At the same time, the introduction of temporary measures to support citizens does not solve the problem. According to Galvani et al. (2020), “Although they are permitted to purchase insurance on the federal exchange, switching networks disrupts continuity of care, which is particularly detrimental for those living with chronic health conditions. Furthermore, the majority of families are unable to afford health insurance upon becoming unemployed, given that more than half of American families live paycheck to paycheck”(para. 3). To et al. (2020) focus on the social and economic impact of COVID-19 on people diagnosed with chronic respiratory diseases. The critical message here is that “the US CDC reported CRDs (mainly asthma) as the second most prevalent comorbid condition in hospitalized COVID-19 patients aged 18–29 years” (para. 3). This is the particular case of the U.S. since, in other countries, CRDs have not become a major comorbid condition. The reason for that is that in the U.S., people mostly do not have access to an appropriate treatment of these diseases or do not know about their existence at all, i.e., have never been diagnosed.

Galvani et al. (2020) argue that universal health care must be addressed to combat the development of COVID-19 pandemic in the United States. The researchers place particular emphasis on the loss of health insurance due to their inability to work. At the same time, people with pre-existing conditions, being in the most severe risk group from the consequences of coronavirus infection, often cannot afford not to work. This is especially true for vulnerable groups of the population, where racial and economic conditions become primary and interrelated. Thus, universal healthcare becomes an obviously better choice for combating CDRs as pre-existing diseases, especially in the times of the COVID-19 pandemics.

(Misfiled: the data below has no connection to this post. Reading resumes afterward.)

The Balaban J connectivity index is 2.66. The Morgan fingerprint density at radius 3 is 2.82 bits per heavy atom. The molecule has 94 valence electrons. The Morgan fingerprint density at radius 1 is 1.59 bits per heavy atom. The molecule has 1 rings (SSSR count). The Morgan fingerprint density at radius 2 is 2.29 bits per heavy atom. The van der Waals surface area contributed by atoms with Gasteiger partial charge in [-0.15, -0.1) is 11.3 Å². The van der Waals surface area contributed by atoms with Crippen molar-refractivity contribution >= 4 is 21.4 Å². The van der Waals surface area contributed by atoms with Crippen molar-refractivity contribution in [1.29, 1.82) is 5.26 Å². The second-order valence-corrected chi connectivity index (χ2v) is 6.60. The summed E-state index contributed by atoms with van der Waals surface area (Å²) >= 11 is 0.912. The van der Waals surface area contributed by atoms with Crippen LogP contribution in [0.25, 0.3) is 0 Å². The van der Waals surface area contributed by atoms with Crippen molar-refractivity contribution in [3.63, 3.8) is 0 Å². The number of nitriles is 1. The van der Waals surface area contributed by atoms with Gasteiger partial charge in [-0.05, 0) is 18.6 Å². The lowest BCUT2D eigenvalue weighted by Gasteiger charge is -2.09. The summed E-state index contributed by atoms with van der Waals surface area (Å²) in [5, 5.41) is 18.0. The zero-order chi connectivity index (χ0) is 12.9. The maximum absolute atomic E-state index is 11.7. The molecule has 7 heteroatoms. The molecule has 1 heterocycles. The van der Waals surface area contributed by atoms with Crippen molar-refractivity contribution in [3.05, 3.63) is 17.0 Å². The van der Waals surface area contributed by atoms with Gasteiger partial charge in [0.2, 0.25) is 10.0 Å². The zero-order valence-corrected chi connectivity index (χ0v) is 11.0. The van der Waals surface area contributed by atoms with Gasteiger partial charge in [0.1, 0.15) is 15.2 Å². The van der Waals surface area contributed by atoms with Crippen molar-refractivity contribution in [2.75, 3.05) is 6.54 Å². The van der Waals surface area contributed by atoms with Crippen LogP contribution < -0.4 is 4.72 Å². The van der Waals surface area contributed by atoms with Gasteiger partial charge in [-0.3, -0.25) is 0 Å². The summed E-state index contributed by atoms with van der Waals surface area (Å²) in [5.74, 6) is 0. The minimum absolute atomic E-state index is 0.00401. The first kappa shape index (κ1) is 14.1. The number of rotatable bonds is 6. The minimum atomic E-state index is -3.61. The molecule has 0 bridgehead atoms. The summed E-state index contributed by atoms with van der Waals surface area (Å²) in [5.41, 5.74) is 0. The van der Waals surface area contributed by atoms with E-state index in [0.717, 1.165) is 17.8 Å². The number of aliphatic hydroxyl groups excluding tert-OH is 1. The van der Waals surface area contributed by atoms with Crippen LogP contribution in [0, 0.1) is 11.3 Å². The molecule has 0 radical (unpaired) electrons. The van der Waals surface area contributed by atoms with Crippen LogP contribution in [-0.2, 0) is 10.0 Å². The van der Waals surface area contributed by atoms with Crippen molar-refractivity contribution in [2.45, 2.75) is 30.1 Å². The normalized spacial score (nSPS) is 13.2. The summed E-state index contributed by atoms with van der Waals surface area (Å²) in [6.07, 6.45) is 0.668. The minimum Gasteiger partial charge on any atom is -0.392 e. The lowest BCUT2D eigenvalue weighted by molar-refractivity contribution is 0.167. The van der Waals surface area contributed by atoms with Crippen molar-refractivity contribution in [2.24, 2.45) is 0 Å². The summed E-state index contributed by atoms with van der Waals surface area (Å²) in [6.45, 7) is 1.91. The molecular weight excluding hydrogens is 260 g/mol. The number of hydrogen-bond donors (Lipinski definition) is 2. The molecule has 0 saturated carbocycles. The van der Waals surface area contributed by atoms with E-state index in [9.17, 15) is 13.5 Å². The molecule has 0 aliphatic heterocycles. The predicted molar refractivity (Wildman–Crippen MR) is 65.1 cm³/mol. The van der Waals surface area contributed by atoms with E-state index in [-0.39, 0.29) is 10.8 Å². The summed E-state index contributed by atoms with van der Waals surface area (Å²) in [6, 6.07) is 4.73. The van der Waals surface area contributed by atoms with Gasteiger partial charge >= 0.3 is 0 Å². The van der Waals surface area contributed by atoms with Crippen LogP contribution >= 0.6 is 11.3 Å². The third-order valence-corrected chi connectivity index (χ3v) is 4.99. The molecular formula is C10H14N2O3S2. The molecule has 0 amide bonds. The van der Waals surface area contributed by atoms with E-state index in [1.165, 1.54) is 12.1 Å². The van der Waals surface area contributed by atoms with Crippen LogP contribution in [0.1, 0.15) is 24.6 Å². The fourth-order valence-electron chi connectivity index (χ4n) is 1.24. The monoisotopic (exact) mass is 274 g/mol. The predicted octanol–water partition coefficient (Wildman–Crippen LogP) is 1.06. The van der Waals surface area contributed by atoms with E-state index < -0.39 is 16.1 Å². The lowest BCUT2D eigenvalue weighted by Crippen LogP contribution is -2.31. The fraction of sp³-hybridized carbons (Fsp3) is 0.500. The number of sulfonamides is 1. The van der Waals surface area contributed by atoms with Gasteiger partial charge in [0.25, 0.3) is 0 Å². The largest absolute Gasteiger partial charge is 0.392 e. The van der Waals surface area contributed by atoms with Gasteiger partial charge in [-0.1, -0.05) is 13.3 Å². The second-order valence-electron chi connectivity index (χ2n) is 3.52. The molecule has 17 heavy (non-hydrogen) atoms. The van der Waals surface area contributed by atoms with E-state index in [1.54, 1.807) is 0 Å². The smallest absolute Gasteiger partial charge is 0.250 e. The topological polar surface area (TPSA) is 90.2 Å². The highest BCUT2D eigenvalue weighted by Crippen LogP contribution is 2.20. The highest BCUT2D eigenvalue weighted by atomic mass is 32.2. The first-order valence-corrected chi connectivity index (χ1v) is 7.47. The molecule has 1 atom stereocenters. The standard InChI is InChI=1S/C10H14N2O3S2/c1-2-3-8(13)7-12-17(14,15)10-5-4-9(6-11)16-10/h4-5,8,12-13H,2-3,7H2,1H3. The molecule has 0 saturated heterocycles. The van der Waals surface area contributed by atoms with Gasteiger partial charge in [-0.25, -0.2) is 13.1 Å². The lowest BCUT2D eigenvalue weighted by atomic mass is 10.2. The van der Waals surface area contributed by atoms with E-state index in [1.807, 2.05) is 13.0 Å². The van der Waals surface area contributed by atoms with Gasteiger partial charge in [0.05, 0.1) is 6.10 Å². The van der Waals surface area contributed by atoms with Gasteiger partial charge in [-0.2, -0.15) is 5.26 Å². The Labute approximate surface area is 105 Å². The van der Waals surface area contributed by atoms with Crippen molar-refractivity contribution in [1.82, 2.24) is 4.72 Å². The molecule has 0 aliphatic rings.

References

Dwyer-Lindgren, L., Bertozzi-Villa, A., Stubbs, R. W., Morozoff, C., Shirude, S., Naghavi, M.,… & Murray, C. J. (2017). Trends and patterns of differences in chronic respiratory disease mortality among U.S. counties, 1980-2014. Jama, 318(12), 1136-1149.

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Galvani, A. P., Parpia, A. S., Pandey, A., Zimmer, C., Kahn, J. G., & Fitzpatrick, M. C. (2020). The imperative for universal healthcare to curtail the COVID-19 outbreak in the USA. EClinicalMedicine. Web.

Gee, E., & Spiro, T. (2019). Excess Administrative Costs Burden the U.S. Health Care System. Center for American Progress. Web.

To, T., Viegi, G., Cruz, A., Taborda-Barata, L., Asher, I., Behera, D.,… & Conceiçao, C. (2020). A global respiratory perspective on the COVID-19 pandemic: commentary and action proposals. European Respiratory Journal. Web.

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StudyCorgi. (2022, February 3). Universal Healthcare as a Better Choice for Pre-existing Conditions: Case of Chronic Respiratory Diseases. Retrieved from https://studycorgi.com/universal-healthcare-as-a-better-choice-for-pre-existing-conditions-case-of-chronic-respiratory-diseases/

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StudyCorgi. (2022, February 3). Universal Healthcare as a Better Choice for Pre-existing Conditions: Case of Chronic Respiratory Diseases. https://studycorgi.com/universal-healthcare-as-a-better-choice-for-pre-existing-conditions-case-of-chronic-respiratory-diseases/

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StudyCorgi. "Universal Healthcare as a Better Choice for Pre-existing Conditions: Case of Chronic Respiratory Diseases." February 3, 2022. https://studycorgi.com/universal-healthcare-as-a-better-choice-for-pre-existing-conditions-case-of-chronic-respiratory-diseases/.

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StudyCorgi. 2022. "Universal Healthcare as a Better Choice for Pre-existing Conditions: Case of Chronic Respiratory Diseases." February 3, 2022. https://studycorgi.com/universal-healthcare-as-a-better-choice-for-pre-existing-conditions-case-of-chronic-respiratory-diseases/.

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StudyCorgi. (2022) 'Universal Healthcare as a Better Choice for Pre-existing Conditions: Case of Chronic Respiratory Diseases'. 3 February.